|Nutritional Guidelines (per serving)|
|Servings: 6 servings|
|Amount per serving|
|% Daily Value*|
|Total Fat 23g||29%|
|Saturated Fat 9g||44%|
|Total Carbohydrate 19g||7%|
|Dietary Fiber 3g||12%|
|*The % Daily Value (DV) tells you how much a nutrient in a food serving contributes to a daily diet. 2,000 calories a day is used for general nutrition advice.|
Oxtails are beef tails (although the name implies otherwise, no specific breed of cow is used), and they make the most delicious soup. While some people may balk at the idea of eating a cow's tail, this recipe may change their minds. Oxtail is often used on its own to make beef stock for many soup recipes as it's known to be a gelatinous rich meat that is great for stews.
There are several different regional versions of this dish; the British recipe is made with onions, carrots, celery, and thyme. The soup does need a lot of time to simmer because of the fatty meat but requires little work. Once you taste the soup, you will see that the result is well worth it.
- 2 pounds oxtail (cut into 1 to 1 1/2-inch chunks and trimmed of excess fat)
- 1/2 cup plus 2 tablespoons all-purpose flour
- 2 tablespoons beef drippings or cooking oil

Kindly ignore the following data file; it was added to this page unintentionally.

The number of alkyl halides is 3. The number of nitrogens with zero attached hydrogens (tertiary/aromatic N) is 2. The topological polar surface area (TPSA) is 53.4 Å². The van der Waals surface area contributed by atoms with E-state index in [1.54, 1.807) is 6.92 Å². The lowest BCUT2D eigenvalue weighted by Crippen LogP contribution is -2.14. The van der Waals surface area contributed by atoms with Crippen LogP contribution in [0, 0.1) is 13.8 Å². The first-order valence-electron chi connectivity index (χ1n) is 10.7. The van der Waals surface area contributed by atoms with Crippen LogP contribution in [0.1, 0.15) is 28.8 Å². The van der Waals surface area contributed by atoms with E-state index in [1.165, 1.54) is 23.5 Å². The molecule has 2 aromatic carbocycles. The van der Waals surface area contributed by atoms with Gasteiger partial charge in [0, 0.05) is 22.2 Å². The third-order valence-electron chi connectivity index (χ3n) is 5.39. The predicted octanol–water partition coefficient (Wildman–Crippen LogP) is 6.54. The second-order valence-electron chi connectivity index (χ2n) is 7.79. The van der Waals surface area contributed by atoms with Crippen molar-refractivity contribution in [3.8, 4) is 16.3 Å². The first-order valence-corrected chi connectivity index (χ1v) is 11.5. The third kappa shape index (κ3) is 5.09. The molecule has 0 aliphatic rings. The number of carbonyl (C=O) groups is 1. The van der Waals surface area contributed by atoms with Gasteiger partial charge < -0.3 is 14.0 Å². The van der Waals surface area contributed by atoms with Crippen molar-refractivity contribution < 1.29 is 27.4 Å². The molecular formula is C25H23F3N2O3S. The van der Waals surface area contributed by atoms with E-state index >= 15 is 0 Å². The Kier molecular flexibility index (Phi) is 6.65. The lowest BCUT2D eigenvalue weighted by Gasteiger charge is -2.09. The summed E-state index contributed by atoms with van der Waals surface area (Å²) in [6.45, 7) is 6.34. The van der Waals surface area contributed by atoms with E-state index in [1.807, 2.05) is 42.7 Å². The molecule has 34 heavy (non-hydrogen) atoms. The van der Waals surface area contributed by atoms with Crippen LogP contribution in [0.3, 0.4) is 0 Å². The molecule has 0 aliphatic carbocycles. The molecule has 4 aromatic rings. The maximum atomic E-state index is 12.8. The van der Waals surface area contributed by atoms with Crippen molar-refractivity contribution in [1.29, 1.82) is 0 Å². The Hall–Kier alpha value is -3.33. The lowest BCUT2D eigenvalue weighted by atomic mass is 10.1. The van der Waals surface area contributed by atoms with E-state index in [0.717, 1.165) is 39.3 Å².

- 2 medium yellow onions (peeled and minced)
- 2 quarts water, or 6 cups water and 1-pint beef broth or bouillon
- 2 tablespoons tomato paste
- 2 teaspoons salt
- 1/4 teaspoon freshly ground pepper
- 1 bay leaf
- 1/2 teaspoon thyme
- 3 cloves
- 2 sprigs fresh parsley
- 2 medium carrots (peeled and diced)
- 1 stalk celery (diced)
- Optional: 1/3 cup dry sherry or port wine
Gather the ingredients.
Dredge oxtails in the 1/2 cup flour. Heat the beef drippings or cooking oil in a large, heavy pot over high heat. Cook to brown the meat, remove (keeping the fat in the pan), and drain on paper towels.
Add the minced onions to the pot, turn the heat to medium, and saute 8 to 10 minutes until golden.
Sprinkle in remaining 2 tablespoons flour, mix well, and brown lightly.
Slowly add the water, and stir in tomato paste, salt, and pepper. Tie the bay leaf in cheesecloth with the thyme, cloves, and parsley and add to the pot.
Return oxtail to pot, cover, and simmer 3 hours until meat is fork-tender. Cool and skim off fat; remove cheesecloth bag.
Remove the oxtail from the soup and separate the meat from the bones; cut the meat into bite-size pieces and return to pot along with carrots and celery.
Cover and simmer 10 to 15 minutes until carrots are tender. If you like, mix in sherry or port.
Serve as is, or strain the liquid and serve as a first course; follow with oxtail and vegetables.
History of Oxtail Soup
It is believed that this recipe was created in the 1700s in London by French and Flemish immigrants. Given their long cooking time and high-fat content, oxtails were traditionally a very cheap cut of meat often associated with the poor. It's now a popular dish in many countries such as China, Korea, and Indonesia. The American south also has several variations of this popular dish. Currently, oxtail soup is a popular canned dish in the United Kingdom, but nothing beats homemade. This recipe comes from The New Doubleday Cookbook by Jean Anderson and Elaine Hanna.